Most people write long, heart-warming, and reflective blog posts around Christmas and New Year’s. I didn’t particularly feel like it this year, so here is my holiday message:
According to Dude wishes you and yours all the best this holiday season. May you appreciate the people in your life as well as the little things that make the day to day worth it. May you face tough times with fortitude and realize that “this too shall pass.” But most of all, I wish you laughter. Our family had a bunch of trying months in 2012, but by the end of the summer, we were simply laughing at the ridiculousness that was our life. I think that ability is what keeps people sane at the end of the day. So, for 2013, I wish you laughter.
I stayed at our parents’ house in the suburbs for Christmas this year. One evening, I headed upstairs around midnight to go to bed. I went into the bathroom that shares a door with Dude’s room to brush my teeth, wash my face, etc.
I immediately noticed that Dude’s light was on, even though Mom had put him to bed about 45 minutes earlier.
I nudged open the door to Dude’s room. He was laying across the middle of his bed, propped up on his right arm, paging through his collection of torn up circulars. His Maryland and Penn State keychains that play music were on his bed, his DVD player was on his bed, and his radio was playing music a lot louder than it should have been.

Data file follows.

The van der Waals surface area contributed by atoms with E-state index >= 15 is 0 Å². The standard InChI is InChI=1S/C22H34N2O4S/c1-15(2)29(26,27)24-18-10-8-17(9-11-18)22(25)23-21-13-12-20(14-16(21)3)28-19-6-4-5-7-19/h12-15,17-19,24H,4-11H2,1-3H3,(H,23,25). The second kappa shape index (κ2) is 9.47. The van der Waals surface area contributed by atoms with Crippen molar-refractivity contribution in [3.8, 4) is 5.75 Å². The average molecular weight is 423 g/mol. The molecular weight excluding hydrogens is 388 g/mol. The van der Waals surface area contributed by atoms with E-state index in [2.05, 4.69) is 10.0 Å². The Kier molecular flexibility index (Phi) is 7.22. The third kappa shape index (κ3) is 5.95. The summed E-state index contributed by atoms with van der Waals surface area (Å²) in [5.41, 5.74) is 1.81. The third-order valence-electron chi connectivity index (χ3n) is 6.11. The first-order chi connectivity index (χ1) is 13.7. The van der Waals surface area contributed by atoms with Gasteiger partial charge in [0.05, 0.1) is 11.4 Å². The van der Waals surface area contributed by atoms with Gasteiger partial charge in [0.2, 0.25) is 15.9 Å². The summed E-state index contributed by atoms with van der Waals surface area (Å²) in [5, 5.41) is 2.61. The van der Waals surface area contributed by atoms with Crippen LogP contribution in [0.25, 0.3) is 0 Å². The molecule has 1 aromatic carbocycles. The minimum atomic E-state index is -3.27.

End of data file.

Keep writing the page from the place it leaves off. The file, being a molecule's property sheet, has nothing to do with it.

“Dude, you’re supposed to be asleep,” I remonstrated.
Dude looked at me with a look that seemed to say, “And your point would be…?”
I began adjusting his covers and tried to coax him into laying down. As I moved the blankets, a few of the paper clippings fell behind his bed. Dude immediately jolted up and POINTED at the corner where the papers fell. A legit index-finger-extended-all-other-fingers-curled-down point. “No circulars. No circulars,” Dude said as he pointed at the spot where they fell and looked at me disapprovingly. (To understand Dude’s use of the word “no,” kindly refer to the Dude Language Guide.)
The kid JUST started pointing in the last few years. I was not about to ignore this beautiful, functional communication moment. So I climbed onto the bed, squeezed my arm down between the mattress and the wall, and began pulling out papers by the handful. It turns out there had been a pile accumulating next to the bed for quite some time. After dumping each handful on his bed, I’d ask Dude, “Is this what fell?” “No,” he would respond as he kept pointing. I practically cleared out everything that was behind there and he kept prodding me to keep going. I think he was taking advantage of my momentary willingness to help. Smart, conniving kid that he can be.
Finally, I announced that I had recovered everything that was there to be recovered. I figured Dude would now agree to laying down since all his circulars were now accounted for.
“Ok Dude. Now will you lay down and go to sleep?” I asked.
“NO WAY,” Dude responded emphatically.
I tried desperately not to burst out laughing.
“Dude. Bed. Now.”
“No,” he responded, shaking his head.
“Dude, while I appreciate that you seem to be using “no” and “no way” appropriately nowadays, I do not appreciate you sassing me,” I said smirking as Dude finally relented and laid down.